Gov. Polis signs order aimed at advancing equity in state government
Web Brown, director of the Colorado Office of Health Equity, speaks at the signing of an executive order advancing diversity, equity and inclusion in state workplaces. (Gov. Jared Polis Facebook)
An executive order advancing diversity, equity and inclusion in Colorado government — originally scheduled for March but delayed due to the COVID-19 pandemic — was issued Aug. 27 by Gov. Jared Polis.
The order directs the Department of Personnel and Administration, or DPA, to develop policy promoting equity in state hiring and compensation practices; implement training for state employees; create a process for agencies to report their progress on improving diversity, equity and inclusion; set accessibility standards for people with disabilities and non-English speakers; and address inequities in the process through which state agencies select contractors.
“Whether you’re descended from eastern European 20th-century immigrants who fled eastern Europe for religious prosecution like me,” Polis said at the signing, “whether you’re the son or daughter of immigrants from Latin America, whether you’re descended from people who were brutally forced to come to our country, or whether you’re descended from our Indigenous residents, or you’re a son or daughter of the American Revolution — we all deserve to be seen, to be heard and to be included.”
DPA added questions on workplace equity to its employee engagement survey in 2019, Kara Veitch, the department’s executive director, said at the signing.
“More than 16,000 state employees responded, but only 50.7(%) saw leadership support of equity, diversity and inclusion,” Veitch said. “We can do better. We must do better.”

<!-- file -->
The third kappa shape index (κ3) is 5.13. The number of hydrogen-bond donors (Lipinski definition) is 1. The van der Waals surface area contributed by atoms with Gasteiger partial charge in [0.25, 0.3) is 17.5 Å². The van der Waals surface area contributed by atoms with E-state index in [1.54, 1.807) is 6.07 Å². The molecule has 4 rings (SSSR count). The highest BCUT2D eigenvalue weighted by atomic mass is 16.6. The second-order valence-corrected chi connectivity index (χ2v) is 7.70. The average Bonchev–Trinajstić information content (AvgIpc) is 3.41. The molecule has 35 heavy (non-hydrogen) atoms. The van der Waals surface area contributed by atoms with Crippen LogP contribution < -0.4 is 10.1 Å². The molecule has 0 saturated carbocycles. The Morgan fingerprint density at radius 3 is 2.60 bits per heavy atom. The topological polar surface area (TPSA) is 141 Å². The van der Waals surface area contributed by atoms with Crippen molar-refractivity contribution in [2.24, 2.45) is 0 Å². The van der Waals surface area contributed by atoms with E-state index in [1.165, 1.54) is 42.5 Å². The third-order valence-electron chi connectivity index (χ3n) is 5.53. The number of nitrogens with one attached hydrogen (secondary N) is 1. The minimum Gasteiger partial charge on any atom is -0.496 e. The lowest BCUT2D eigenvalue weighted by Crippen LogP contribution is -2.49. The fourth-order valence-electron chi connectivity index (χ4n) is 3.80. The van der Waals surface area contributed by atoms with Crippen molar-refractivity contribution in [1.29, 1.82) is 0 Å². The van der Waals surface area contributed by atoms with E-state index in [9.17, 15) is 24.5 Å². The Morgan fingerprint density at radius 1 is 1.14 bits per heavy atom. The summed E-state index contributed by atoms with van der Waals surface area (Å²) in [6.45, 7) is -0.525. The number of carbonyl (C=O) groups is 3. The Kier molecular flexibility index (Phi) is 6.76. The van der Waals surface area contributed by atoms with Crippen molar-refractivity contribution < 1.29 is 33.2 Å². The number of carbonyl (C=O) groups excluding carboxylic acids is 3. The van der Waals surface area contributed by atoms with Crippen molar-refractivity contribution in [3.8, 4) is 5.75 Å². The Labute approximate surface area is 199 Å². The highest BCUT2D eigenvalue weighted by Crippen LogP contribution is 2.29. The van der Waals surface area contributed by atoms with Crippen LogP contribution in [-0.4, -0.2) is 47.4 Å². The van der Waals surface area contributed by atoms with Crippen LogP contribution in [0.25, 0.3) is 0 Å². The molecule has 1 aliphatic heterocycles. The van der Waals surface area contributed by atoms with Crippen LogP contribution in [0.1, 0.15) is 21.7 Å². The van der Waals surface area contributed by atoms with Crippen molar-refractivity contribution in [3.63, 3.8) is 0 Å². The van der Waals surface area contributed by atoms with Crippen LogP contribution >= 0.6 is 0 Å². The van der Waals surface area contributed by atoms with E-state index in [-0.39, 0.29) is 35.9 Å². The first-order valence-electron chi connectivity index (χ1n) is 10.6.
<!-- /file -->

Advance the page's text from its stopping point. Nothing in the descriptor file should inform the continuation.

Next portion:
Efforts to develop the executive order — along with a policy that advances equitable treatment for state employees of various racial and ethnic backgrounds, sexual orientations, gender identities and immigration status — began in early 2019, said John Bartley, deputy director of DPA’s human resources division.
That’s the same year state legislators passed a bill requiring DPA to study disparities in the state procurement process that exclude “historically underutilized” businesses from obtaining state contracts. The report was supposed to be finalized by December of this year and posted on the Minority Business Office website, but it’s uncertain if that timeline will hold amid the pandemic.
However, it’s clear that state officials believe disparities exist in the contracting process, whether or not the report has been finished. The executive order explicitly says DPA should use the findings of that study to “guide agencies in addressing systemic inequities posed by contracting barriers.”
Web Brown, director of the Colorado Office of Health Equity, explained that diversity, equity and inclusion each play a unique role in dismantling barriers to opportunity for people from different backgrounds.
“Diversity is about having people from all different backgrounds in our workplaces, but diversity in and of itself is not enough, because we can be diverse by accident,” he said at the signing. “Each of us diversified this space simply by being here (with) no intention involved.
“That’s where inclusion comes in, because inclusion is about what we do with our diversity. It’s about making sure those folks from different backgrounds feel welcomed, supported and valued. And finally, equity is about ensuring that everyone has what they need in order to thrive in these spaces.”
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